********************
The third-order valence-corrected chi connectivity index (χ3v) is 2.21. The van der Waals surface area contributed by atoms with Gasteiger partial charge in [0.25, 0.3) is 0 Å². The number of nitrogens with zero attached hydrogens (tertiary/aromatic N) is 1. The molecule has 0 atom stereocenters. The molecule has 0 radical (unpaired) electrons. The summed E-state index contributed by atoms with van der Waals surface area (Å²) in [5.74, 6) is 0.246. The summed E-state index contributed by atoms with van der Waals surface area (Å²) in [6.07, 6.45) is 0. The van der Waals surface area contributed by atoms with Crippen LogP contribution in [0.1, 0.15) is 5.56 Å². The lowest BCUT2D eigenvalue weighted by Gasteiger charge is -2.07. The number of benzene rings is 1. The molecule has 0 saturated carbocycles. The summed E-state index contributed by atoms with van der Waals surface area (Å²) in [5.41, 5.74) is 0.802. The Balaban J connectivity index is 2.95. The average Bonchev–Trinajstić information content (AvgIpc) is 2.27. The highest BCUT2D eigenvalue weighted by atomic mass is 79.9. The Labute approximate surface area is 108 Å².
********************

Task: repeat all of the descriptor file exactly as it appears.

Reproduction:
The third-order valence-corrected chi connectivity index (χ3v) is 2.21. The van der Waals surface area contributed by atoms with Gasteiger partial charge in [0.25, 0.3) is 0 Å². The number of nitrogens with zero attached hydrogens (tertiary/aromatic N) is 1. The molecule has 0 atom stereocenters. The molecule has 0 radical (unpaired) electrons. The summed E-state index contributed by atoms with van der Waals surface area (Å²) in [5.74, 6) is 0.246. The summed E-state index contributed by atoms with van der Waals surface area (Å²) in [6.07, 6.45) is 0. The van der Waals surface area contributed by atoms with Crippen LogP contribution in [0.1, 0.15) is 5.56 Å². The lowest BCUT2D eigenvalue weighted by Gasteiger charge is -2.07. The number of benzene rings is 1. The molecule has 0 saturated carbocycles. The summed E-state index contributed by atoms with van der Waals surface area (Å²) in [5.41, 5.74) is 0.802. The Balaban J connectivity index is 2.95. The average Bonchev–Trinajstić information content (AvgIpc) is 2.27. The highest BCUT2D eigenvalue weighted by atomic mass is 79.9. The Labute approximate surface area is 108 Å².